Let’s forget for a minute the one, two and five cent coppery pieces, which surely must cost more to manufacture than they’re worth (Tip: they make excellent curtain weights). It’s the brassy 10, 20 and 50 cent pieces that push my queuing anxiety into overdrive. They’re of an almost identical size and colour and yes, yes, I know there is some tricksy system of grooves around the edge, a half-arsed attempt to help you to distinguish one from another, but really? Enough of this coin-based parlour game. Europe, please could you be the change I wish to see in the world and make the coins substantially different from one another? Perhaps cover the tens in glitter, make the twenties into a flower shape, the fifties play a happy tune (I suggest Ode to Joy is something we could all get behind)?
Until then, I have two choices. One, take on the habit of the very, very young or the very, very old – fill my hand with change and rely on the kindness, patience and honesty of strangers to pick out what the need. Two, my preferred method, just drag out another note and hope for the best. This works, but like all forms of instant gratification, there’s a price. In this case, a little zippy purse overflowing with a pirate’s ransom of coins.
The other day my mother, who is quite terrifyingly clever, said ‘Oh, I’ve cracked that.
‘What, what?’ I asked, excited over what was no doubt a terrifyingly clever solution.
‘I keep all of my notes in my wallet and five euro coins in my pocket,’ she said.
‘And what about all of the small change?’ I said.
‘That? I just leave all that on my dresser.’
Sometimes Terrifyingly Clever is no help at all.
Roasted garlic. Simply squeeze the softened cloves onto pieces of bread. So good. Don’t forget to mop up the cooking juices with more bread too.
I was very excited to buy plaits of garlic – rose garlic, violet garlic, regular garlic - from the stall in Agde market on my last trip, not just because it’s delicious, but also because they cost a nice, round €5 each. No change.
Roasting whole heads of garlic is so easy and it makes a good starter or easy lunch with some salad and bread.
a whole head of garlic, unpeeled but outer papery layer removed
a splash of white wine
a small bay leaf
a sprig or two of thyme or lemon thyme
a knob of butter and/or a splash of olive oil
some salt and pepper
Preheat the oven to 180°C/Gas 4.
Bake for about 50 minutes to an hour, depending on the size of the cloves. The flesh should be very tender indeed when pierced with a small, sharp knife. If it’s not soft enough, just put it back into the oven for a bit and check again every 5 minutes or so. Remove the foil and lid if your dish has one, and return to the oven for a further 15 minutes. Serve hot.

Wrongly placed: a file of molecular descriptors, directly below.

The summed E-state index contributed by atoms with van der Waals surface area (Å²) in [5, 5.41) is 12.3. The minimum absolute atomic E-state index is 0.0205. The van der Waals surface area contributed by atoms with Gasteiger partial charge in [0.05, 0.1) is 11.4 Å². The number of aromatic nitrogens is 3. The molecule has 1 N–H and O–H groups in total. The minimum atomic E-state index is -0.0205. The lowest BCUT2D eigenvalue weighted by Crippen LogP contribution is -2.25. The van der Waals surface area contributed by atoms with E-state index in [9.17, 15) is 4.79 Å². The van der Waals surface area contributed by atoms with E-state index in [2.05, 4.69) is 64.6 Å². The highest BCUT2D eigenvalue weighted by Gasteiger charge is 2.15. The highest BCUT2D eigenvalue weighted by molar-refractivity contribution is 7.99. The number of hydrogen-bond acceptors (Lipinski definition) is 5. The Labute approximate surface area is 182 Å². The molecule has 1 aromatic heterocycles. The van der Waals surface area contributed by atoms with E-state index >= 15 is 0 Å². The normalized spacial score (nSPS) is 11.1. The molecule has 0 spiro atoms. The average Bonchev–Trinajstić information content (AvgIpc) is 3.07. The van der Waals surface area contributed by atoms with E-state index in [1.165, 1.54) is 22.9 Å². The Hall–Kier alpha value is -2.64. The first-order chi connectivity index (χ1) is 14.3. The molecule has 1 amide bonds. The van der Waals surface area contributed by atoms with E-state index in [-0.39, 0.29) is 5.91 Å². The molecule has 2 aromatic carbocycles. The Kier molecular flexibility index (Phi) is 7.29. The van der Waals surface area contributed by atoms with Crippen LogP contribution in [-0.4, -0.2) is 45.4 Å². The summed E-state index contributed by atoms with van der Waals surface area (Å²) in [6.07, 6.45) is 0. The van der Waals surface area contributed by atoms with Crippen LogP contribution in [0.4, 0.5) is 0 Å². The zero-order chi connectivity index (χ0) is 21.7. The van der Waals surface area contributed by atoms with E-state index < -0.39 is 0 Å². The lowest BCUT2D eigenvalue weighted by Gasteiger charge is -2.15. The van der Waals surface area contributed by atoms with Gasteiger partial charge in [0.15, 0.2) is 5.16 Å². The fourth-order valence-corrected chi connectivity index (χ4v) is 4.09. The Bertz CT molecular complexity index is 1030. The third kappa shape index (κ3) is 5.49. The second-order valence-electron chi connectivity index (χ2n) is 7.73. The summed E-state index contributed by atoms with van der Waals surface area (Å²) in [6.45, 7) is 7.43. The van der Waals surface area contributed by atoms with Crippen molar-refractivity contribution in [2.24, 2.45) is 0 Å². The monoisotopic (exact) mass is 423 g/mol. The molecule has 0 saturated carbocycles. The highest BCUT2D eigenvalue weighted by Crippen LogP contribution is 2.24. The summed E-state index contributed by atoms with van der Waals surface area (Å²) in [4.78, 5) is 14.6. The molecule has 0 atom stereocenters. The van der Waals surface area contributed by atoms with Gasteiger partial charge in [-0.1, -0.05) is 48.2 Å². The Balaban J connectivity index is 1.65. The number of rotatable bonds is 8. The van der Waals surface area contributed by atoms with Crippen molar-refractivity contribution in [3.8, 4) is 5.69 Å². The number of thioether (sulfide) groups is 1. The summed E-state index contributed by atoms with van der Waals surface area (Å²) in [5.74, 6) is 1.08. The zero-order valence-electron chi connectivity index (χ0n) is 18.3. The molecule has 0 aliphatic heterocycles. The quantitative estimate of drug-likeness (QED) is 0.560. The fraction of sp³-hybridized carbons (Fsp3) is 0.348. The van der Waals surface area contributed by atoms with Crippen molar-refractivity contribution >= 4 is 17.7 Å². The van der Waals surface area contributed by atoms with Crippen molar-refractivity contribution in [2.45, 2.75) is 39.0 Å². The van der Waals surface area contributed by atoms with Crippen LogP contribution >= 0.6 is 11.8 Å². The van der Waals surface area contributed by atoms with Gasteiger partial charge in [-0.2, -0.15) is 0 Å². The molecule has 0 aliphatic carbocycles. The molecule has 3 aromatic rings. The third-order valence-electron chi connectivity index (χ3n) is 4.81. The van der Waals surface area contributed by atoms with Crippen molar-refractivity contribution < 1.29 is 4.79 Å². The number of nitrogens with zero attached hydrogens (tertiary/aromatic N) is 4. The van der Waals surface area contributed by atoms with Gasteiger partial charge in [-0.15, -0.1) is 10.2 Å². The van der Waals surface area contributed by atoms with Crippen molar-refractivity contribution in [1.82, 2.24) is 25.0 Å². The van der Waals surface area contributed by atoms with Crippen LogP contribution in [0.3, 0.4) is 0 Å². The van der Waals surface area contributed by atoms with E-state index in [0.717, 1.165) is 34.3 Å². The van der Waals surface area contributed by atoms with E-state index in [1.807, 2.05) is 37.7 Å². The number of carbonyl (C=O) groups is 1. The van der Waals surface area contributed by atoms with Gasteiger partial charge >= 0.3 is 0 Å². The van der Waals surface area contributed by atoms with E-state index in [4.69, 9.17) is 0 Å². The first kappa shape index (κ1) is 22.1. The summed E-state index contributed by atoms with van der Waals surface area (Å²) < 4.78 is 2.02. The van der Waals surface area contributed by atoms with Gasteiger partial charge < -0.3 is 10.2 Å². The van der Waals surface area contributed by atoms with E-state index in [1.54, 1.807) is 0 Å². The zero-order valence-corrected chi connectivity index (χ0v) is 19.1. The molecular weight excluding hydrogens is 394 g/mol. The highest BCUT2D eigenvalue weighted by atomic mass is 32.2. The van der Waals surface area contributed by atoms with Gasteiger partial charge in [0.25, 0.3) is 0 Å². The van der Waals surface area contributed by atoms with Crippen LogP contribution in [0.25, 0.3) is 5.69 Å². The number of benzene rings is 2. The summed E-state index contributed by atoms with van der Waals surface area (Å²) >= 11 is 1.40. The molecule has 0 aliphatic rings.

I love the papery skins.
Thursday, 2 October 2014
For years and years and years, I’ve spent part of the summer in the south west of France, where the Hérault river and the Canal du Midi tip into the Mediterranean. If I were working for the tourist office, I would tell you this region enjoys more days of sunshine than anywhere else in France. Fat, minerally oysters from the étang du Thau are as cheap as sardines. From the air, dusty terracotta-roofed towns and villages poke out from the ragged corduroy of vineyards.
In all of these years and years and years, I have never visited a vineyard. Not a single one. I have kept secret from my family that I’d rather do almost anything else, as this revelation most certainly damages my cred d’épicure.
This is me: ‘Oh, I’d love to, I really would, but I need to finish my book/make something incredibly complicated requiring reductions and foams for lunch/regrout the bathroom tile. No, don’t let me stop you. You go, GO…Have a LOVELY time.’ Wave, slam door,relax.
In my working life I’ve visited dozens of vineyards, from the vastly vatted to one so adorable that in the movie of her life, the young wine maker would most certainly be played by Juliette Binoche, circa 1998. On these occasions, half a dozen or so crumpled journalists uncrease themselves from air-conditioned mini buses to be greeted by a selection of good vintages, daunting rows of twinkling glasses and sometimes smears of something olive-y on toast or a plate or two of excellent ham. They’re expecting you. They have their game face on.
When people tell me of their holidays in France or Italy or Spain where they, oh, you know, just drive through the countryside, stopping here and there at these tiny rural places, tasting as they go, picking up wonderful cases of a little-known red or white or sparkling, a bit of me twists with embarrassment.